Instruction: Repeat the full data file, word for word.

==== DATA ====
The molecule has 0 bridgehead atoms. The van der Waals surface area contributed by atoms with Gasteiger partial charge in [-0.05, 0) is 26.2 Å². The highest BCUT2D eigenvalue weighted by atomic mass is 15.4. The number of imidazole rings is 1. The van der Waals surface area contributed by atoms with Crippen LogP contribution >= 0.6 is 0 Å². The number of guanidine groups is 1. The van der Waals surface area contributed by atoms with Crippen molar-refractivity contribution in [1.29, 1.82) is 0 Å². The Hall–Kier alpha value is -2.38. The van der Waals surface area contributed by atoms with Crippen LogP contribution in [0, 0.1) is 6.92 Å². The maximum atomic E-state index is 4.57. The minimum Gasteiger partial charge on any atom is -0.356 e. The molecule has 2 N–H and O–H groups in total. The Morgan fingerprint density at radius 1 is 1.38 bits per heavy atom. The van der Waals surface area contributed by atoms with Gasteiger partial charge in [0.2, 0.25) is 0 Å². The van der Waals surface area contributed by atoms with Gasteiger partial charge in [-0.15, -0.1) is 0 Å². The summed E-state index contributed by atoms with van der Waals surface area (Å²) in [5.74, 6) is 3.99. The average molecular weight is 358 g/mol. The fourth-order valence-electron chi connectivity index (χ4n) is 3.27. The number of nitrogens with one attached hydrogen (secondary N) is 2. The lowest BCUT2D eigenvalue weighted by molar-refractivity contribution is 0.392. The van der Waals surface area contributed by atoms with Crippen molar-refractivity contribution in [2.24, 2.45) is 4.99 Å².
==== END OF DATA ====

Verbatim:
The molecule has 0 bridgehead atoms. The van der Waals surface area contributed by atoms with Gasteiger partial charge in [-0.05, 0) is 26.2 Å². The highest BCUT2D eigenvalue weighted by atomic mass is 15.4. The number of imidazole rings is 1. The van der Waals surface area contributed by atoms with Crippen LogP contribution >= 0.6 is 0 Å². The number of guanidine groups is 1. The van der Waals surface area contributed by atoms with Crippen molar-refractivity contribution in [1.29, 1.82) is 0 Å². The Hall–Kier alpha value is -2.38. The van der Waals surface area contributed by atoms with Crippen LogP contribution in [0, 0.1) is 6.92 Å². The maximum atomic E-state index is 4.57. The minimum Gasteiger partial charge on any atom is -0.356 e. The molecule has 2 N–H and O–H groups in total. The Morgan fingerprint density at radius 1 is 1.38 bits per heavy atom. The van der Waals surface area contributed by atoms with Gasteiger partial charge in [0.2, 0.25) is 0 Å². The van der Waals surface area contributed by atoms with Gasteiger partial charge in [-0.15, -0.1) is 0 Å². The summed E-state index contributed by atoms with van der Waals surface area (Å²) in [5.74, 6) is 3.99. The average molecular weight is 358 g/mol. The fourth-order valence-electron chi connectivity index (χ4n) is 3.27. The number of nitrogens with one attached hydrogen (secondary N) is 2. The lowest BCUT2D eigenvalue weighted by molar-refractivity contribution is 0.392. The van der Waals surface area contributed by atoms with Crippen molar-refractivity contribution in [2.24, 2.45) is 4.99 Å².